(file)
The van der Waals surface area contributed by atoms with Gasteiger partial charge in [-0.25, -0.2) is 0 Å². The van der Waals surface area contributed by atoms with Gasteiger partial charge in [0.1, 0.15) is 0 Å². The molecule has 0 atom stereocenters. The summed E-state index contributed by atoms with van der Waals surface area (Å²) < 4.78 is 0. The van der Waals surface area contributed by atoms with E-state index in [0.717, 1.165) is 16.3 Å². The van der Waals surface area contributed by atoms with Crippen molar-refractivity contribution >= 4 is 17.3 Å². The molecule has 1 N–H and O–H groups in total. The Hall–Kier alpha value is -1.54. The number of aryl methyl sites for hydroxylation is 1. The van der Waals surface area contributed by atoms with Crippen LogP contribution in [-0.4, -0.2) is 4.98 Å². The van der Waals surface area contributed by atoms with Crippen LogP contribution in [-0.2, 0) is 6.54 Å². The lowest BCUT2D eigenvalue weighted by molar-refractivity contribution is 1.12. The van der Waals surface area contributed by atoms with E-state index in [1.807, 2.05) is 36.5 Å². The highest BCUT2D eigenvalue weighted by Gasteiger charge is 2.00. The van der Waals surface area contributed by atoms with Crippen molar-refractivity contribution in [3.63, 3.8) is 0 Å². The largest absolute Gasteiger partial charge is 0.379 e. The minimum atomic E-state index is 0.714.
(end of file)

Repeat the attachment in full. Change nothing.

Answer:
The van der Waals surface area contributed by atoms with Gasteiger partial charge in [-0.25, -0.2) is 0 Å². The van der Waals surface area contributed by atoms with Gasteiger partial charge in [0.1, 0.15) is 0 Å². The molecule has 0 atom stereocenters. The summed E-state index contributed by atoms with van der Waals surface area (Å²) < 4.78 is 0. The van der Waals surface area contributed by atoms with E-state index in [0.717, 1.165) is 16.3 Å². The van der Waals surface area contributed by atoms with Crippen molar-refractivity contribution >= 4 is 17.3 Å². The molecule has 1 N–H and O–H groups in total. The Hall–Kier alpha value is -1.54. The number of aryl methyl sites for hydroxylation is 1. The van der Waals surface area contributed by atoms with Crippen LogP contribution in [-0.4, -0.2) is 4.98 Å². The van der Waals surface area contributed by atoms with Crippen LogP contribution in [-0.2, 0) is 6.54 Å². The lowest BCUT2D eigenvalue weighted by molar-refractivity contribution is 1.12. The van der Waals surface area contributed by atoms with E-state index in [1.807, 2.05) is 36.5 Å². The highest BCUT2D eigenvalue weighted by Gasteiger charge is 2.00. The van der Waals surface area contributed by atoms with Crippen molar-refractivity contribution in [3.63, 3.8) is 0 Å². The largest absolute Gasteiger partial charge is 0.379 e. The minimum atomic E-state index is 0.714.